Thank you Grant! His comment on my last post was exactly what I needed to hear! He reminded me of Tony Christov's 1-2-3 principle. Quite simply, it's the idea of first read-second read-third read. In a good illustration, you want three main elements, each with distinct levels of importance. My problem with my previous post is you couldn't tell what was most important. So with that in mind, here's the original.
And here it is again after I was reminded of the 1-2-3 rule.
See the difference? On the first attempt, you couldn't clearly see the rider's silhouette, thus destroying the readability. The main culprit was the combination of the dragon's body being far too dark and contrasting considering how far away it was and the ambient darkness. By reducing the amount of darks everywhere except the dragon's head, the samurai and the dragon's neck (the 1-2-3 elements), suddenly everything makes more sense.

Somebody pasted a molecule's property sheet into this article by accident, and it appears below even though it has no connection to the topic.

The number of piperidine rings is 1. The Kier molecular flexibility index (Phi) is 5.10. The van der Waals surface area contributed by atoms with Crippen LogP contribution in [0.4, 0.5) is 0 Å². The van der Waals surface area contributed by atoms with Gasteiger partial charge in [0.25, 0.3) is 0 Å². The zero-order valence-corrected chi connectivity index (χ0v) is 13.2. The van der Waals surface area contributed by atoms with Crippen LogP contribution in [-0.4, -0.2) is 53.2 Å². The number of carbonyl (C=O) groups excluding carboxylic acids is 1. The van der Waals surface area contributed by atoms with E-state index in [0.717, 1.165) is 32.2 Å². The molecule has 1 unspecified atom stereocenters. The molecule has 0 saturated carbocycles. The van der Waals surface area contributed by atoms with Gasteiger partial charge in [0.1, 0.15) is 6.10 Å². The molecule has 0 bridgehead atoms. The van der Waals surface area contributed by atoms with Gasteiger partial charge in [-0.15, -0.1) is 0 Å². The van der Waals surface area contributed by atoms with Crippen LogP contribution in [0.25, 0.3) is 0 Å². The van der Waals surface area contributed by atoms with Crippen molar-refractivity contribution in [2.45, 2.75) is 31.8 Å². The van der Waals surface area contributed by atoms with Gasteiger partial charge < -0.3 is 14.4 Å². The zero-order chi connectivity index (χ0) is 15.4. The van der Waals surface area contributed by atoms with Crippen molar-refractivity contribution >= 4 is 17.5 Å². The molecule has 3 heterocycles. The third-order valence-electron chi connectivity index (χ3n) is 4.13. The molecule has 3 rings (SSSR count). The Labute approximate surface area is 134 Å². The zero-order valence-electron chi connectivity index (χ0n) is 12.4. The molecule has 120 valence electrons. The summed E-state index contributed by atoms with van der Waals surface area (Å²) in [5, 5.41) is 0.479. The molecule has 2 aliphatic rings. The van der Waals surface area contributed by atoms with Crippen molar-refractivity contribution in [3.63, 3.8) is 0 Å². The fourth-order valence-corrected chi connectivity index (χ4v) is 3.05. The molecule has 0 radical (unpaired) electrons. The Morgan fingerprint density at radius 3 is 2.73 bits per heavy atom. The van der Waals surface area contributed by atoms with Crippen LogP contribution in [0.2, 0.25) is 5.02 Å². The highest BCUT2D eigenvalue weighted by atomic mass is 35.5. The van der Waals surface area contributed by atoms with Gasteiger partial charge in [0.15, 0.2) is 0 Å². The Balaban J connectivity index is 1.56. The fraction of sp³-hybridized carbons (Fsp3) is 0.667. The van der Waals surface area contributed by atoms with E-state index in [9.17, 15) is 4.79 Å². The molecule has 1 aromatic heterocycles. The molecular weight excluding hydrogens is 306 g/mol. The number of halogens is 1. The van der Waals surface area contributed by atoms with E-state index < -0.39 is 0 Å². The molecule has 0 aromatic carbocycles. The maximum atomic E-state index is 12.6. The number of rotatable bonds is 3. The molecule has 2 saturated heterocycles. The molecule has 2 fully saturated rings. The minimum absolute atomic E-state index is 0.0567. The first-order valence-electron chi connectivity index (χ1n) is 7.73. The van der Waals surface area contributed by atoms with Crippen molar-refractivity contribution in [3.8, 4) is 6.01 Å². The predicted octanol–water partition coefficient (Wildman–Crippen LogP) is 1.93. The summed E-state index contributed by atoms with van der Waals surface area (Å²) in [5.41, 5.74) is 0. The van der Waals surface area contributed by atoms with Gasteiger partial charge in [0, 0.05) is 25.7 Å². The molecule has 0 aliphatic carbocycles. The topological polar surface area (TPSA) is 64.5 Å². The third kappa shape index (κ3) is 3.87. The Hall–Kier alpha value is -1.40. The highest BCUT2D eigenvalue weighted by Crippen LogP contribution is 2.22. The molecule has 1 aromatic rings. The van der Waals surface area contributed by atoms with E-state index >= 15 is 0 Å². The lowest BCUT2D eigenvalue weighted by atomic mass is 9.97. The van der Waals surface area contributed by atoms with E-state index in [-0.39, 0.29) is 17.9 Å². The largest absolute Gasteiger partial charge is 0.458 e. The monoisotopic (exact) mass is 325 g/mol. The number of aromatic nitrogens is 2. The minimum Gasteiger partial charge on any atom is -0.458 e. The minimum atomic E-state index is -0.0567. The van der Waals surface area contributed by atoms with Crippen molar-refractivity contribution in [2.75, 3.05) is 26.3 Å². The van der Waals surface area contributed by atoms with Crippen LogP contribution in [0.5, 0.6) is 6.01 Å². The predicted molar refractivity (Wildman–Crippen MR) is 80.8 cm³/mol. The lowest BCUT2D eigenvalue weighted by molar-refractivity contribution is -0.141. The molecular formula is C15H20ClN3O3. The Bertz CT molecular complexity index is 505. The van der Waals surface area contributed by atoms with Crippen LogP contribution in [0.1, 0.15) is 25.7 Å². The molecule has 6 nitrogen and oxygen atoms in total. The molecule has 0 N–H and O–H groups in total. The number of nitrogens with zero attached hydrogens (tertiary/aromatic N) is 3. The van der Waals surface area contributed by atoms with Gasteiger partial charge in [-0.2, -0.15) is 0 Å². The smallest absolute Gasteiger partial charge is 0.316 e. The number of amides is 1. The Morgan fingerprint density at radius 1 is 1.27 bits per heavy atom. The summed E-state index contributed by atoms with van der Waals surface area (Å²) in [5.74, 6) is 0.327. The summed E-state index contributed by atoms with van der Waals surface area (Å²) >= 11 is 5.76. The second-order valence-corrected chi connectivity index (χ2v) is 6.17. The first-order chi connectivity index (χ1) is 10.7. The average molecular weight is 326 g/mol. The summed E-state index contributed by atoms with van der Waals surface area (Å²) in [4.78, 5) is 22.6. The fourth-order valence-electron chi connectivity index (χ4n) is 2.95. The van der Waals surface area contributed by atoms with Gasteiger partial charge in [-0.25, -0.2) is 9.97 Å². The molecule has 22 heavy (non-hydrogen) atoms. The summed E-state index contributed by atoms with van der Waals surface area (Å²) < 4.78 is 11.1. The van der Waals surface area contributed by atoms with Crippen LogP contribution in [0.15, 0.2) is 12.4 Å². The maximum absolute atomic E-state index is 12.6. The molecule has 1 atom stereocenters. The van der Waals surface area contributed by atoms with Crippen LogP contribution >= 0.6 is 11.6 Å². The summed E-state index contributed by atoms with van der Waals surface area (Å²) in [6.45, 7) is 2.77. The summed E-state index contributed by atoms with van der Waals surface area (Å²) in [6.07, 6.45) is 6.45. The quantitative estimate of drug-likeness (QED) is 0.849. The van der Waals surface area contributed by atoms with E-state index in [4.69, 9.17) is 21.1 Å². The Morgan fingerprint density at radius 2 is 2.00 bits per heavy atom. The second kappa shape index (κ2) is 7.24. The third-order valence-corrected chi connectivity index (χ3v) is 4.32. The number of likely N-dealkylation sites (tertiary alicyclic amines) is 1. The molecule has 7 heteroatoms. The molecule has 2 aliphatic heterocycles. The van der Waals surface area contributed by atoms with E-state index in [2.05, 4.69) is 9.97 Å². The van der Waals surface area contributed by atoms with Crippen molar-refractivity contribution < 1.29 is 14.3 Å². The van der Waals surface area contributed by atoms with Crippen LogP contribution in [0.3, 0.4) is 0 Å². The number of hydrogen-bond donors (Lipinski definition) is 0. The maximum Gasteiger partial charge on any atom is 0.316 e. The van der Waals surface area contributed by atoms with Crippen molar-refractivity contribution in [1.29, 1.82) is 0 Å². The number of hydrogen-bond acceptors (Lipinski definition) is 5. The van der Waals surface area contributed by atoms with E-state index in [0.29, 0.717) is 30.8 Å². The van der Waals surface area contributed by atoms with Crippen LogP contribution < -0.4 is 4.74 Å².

I hope this post clearly demonstrates the importance of design and composition. All the draftsmanship and detailing in the world can mean nothing if your painting is a big muddy mess.
The other thing it teaches me is that I've been doing too much in a vacuum. I will cut myself some slack since I've moved away from San Francisco (and my community of artists) and returning to New York (where I have yet to reestablish a community). Doing all my work on my own with practically no feedback until after I've finished results in frustration and needless work. From this point on, I'll be sure to start posting thumbnails, etc. more often.
The image of the artist as a lonely, tragic (and mentally questionable) recluse is romantic and all, but for our purposes, useless and self-defeating. Art is not just a profession, it's community.